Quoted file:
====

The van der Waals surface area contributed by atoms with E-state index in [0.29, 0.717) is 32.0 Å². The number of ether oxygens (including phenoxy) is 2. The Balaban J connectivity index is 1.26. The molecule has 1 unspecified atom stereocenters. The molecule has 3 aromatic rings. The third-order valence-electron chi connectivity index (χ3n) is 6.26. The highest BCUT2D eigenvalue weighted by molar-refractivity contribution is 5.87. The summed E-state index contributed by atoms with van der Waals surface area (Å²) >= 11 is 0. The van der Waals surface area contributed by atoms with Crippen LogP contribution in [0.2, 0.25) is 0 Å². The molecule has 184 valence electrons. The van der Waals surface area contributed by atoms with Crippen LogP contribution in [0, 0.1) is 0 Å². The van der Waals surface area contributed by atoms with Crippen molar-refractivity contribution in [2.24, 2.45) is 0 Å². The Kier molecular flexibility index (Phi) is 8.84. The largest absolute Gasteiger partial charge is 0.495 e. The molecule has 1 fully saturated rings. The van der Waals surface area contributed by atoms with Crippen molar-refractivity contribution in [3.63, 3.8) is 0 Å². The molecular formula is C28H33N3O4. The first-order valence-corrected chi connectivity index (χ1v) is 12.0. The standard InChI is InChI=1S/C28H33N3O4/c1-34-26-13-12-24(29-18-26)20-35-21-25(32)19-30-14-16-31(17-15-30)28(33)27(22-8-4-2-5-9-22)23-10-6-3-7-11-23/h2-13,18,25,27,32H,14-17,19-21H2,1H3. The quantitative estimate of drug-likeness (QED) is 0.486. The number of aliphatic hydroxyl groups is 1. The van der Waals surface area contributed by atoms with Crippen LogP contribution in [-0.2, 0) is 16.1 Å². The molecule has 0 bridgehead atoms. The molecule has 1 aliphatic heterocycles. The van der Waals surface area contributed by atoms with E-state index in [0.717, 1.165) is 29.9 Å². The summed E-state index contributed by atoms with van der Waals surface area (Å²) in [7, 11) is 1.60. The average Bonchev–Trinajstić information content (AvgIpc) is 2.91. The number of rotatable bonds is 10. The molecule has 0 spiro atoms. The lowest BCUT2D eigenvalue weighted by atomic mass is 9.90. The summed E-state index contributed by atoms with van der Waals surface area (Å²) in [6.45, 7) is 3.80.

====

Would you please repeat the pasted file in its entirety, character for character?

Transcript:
The van der Waals surface area contributed by atoms with E-state index in [0.29, 0.717) is 32.0 Å². The number of ether oxygens (including phenoxy) is 2. The Balaban J connectivity index is 1.26. The molecule has 1 unspecified atom stereocenters. The molecule has 3 aromatic rings. The third-order valence-electron chi connectivity index (χ3n) is 6.26. The highest BCUT2D eigenvalue weighted by molar-refractivity contribution is 5.87. The summed E-state index contributed by atoms with van der Waals surface area (Å²) >= 11 is 0. The van der Waals surface area contributed by atoms with Crippen LogP contribution in [0.2, 0.25) is 0 Å². The molecule has 184 valence electrons. The van der Waals surface area contributed by atoms with Crippen LogP contribution in [0, 0.1) is 0 Å². The van der Waals surface area contributed by atoms with Crippen molar-refractivity contribution in [2.24, 2.45) is 0 Å². The Kier molecular flexibility index (Phi) is 8.84. The largest absolute Gasteiger partial charge is 0.495 e. The molecule has 1 fully saturated rings. The van der Waals surface area contributed by atoms with Crippen molar-refractivity contribution in [3.63, 3.8) is 0 Å². The molecular formula is C28H33N3O4. The first-order valence-corrected chi connectivity index (χ1v) is 12.0. The standard InChI is InChI=1S/C28H33N3O4/c1-34-26-13-12-24(29-18-26)20-35-21-25(32)19-30-14-16-31(17-15-30)28(33)27(22-8-4-2-5-9-22)23-10-6-3-7-11-23/h2-13,18,25,27,32H,14-17,19-21H2,1H3. The quantitative estimate of drug-likeness (QED) is 0.486. The number of aliphatic hydroxyl groups is 1. The van der Waals surface area contributed by atoms with Crippen LogP contribution in [-0.2, 0) is 16.1 Å². The molecule has 0 bridgehead atoms. The molecule has 1 aliphatic heterocycles. The van der Waals surface area contributed by atoms with E-state index in [0.717, 1.165) is 29.9 Å². The summed E-state index contributed by atoms with van der Waals surface area (Å²) in [7, 11) is 1.60. The average Bonchev–Trinajstić information content (AvgIpc) is 2.91. The number of rotatable bonds is 10. The molecule has 0 spiro atoms. The lowest BCUT2D eigenvalue weighted by atomic mass is 9.90. The summed E-state index contributed by atoms with van der Waals surface area (Å²) in [6.45, 7) is 3.80.